Vickie stays lean all year long. She always looks like she’s a few weeks out from a figure competition. Everyone hates the bitch.
No, they don’t hate her, but they all want to know her secret. When asked, she just says she eats “clean.” But it’s not a willpower thing. Vicky just doesn’t like sweets or other calorie-dense foods.
Donuts? Doesn’t like them. Pizza? She’ll pass. Her secret is that she just doesn’t crave that kind of stuff. Ever. She doesn’t really know why, but that lack of junk-food jonesing makes it pretty easy for her to avoid fat gain.
Now researchers may have found a way for all of us to be a little more like Vicky: just sleep about one extra hour per night.
Researchers out of King’s College London recruited 42 people with bad sleep habits. Half slept the same amount of time they always did (the control group) and the second half was instructed to sleep longer by about 1.5 hours. Their goal was to get the 7-8 hours most experts recommend.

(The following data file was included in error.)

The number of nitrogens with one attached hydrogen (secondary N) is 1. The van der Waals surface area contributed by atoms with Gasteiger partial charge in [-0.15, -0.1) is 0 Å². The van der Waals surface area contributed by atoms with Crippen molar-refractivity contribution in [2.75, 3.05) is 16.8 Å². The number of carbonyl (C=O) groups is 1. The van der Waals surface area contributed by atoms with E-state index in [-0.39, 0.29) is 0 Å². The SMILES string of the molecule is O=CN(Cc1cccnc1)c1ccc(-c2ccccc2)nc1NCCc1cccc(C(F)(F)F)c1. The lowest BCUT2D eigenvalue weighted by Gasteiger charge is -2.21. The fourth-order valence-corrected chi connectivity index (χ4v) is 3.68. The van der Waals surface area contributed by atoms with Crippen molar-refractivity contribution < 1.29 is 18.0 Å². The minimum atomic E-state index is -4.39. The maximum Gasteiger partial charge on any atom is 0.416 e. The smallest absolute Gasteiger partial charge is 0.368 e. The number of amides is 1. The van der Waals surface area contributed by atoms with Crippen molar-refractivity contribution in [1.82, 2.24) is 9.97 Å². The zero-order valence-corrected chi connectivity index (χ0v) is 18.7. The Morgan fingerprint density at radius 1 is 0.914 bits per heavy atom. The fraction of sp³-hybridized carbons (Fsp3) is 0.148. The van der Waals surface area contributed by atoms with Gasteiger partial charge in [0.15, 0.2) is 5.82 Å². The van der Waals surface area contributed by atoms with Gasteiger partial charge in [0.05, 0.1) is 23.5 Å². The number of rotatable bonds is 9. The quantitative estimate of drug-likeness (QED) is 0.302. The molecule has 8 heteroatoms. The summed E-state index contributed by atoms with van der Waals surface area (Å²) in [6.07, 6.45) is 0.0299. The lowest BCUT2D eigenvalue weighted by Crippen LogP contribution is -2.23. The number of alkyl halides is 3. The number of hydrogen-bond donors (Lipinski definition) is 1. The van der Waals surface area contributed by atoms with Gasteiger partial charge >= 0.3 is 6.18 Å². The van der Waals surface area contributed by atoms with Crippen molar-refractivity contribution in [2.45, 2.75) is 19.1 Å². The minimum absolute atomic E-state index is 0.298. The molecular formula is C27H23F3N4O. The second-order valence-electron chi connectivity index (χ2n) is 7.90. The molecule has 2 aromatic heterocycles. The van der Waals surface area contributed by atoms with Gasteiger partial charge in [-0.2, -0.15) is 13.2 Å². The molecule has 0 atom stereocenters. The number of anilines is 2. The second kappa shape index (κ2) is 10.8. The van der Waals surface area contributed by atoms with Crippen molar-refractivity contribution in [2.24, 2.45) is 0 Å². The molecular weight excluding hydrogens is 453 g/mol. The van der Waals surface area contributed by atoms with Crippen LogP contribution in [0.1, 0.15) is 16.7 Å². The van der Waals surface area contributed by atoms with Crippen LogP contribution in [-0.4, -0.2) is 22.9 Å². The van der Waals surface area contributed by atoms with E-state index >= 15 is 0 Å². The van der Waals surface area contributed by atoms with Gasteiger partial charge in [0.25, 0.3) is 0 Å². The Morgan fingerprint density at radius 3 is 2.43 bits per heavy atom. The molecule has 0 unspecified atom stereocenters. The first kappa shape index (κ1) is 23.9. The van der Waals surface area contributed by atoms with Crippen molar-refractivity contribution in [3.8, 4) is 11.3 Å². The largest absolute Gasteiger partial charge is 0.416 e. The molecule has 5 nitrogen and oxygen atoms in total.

The extra-sleep group was also taught several strategies for better sleep, like avoiding late-day caffeine, establishing good pre-sleep rituals, and not going to bed too full or too hungry. All participants wore motion sensors on their wrists that monitored sleep. Food intake was also tracked.
By the end of the study, about half of the sleep extension group was successful, logging 52 to 90 minutes more sleep per night.
The sleep extension group reduced their intake of foods with added sugars, which included syrup, honey, and fruit juice, along with plain ol’ sugar. They also reduced their overall carb intake. They weren’t instructed to change their diets. They just did, naturally.
Researchers concluded that getting adequate sleep leads to better food choices. On the flipside, not getting good sleep makes it easier to reach for more sugar and more calorie-dense, low-nutrient crapolla.
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